The most important success factor in this approach is to first understand which valuechain components differentiators for the bank and which elements are can be standardised. This will enable the bank to take the right approach to the “make or buy” decision. Banks should focus on what really matters, asking themselves which of their products and services contribute to their bottom line and which promote the overall excellence of the organisation. Moreover, they should investigate whether their customers really value tailored offerings – and more importantly whether they are willing to pay a premium for them. On this basis they can then simplify and standardise the rest of their operations. If they choose to “make”, in other words to become a service provider, they must transform their organisation into a highly standardised, automated process factory. If they choose to “buy”, i.e. to source services externally, they must adjust their business and operating model to the standard required by the third-party service provider.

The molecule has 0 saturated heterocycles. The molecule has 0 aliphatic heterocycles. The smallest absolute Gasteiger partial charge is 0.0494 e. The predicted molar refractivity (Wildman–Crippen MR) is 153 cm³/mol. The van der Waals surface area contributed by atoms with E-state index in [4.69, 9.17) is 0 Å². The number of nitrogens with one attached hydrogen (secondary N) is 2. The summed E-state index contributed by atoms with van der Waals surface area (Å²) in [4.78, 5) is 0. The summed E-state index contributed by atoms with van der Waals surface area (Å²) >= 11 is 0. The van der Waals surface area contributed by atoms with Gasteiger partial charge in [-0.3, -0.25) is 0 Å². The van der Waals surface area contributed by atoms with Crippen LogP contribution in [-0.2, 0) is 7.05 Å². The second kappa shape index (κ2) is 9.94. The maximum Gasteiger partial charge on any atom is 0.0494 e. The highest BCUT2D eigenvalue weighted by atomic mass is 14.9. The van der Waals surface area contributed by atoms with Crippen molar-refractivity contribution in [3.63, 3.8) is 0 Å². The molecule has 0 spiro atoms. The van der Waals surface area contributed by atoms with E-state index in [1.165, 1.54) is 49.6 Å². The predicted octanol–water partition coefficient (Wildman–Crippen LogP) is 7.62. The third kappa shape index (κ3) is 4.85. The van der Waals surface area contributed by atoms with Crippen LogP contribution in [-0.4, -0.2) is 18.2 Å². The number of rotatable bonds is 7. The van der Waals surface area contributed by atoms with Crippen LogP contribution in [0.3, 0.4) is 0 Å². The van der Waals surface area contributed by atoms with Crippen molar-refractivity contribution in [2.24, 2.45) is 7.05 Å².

The latest advances in technology merit a reassessment of the “make-or-buy” decision for most large European banks. Cloud computing and the arrival of a plethora of “banking-as-a-service” providers – i.e. firms that offer a highly automated bundle of software programs and process functionalities – make it worthwhile for banks to analyse this strategic decision in detail. This holds true for those banks that are striving for simplification and cost reduction.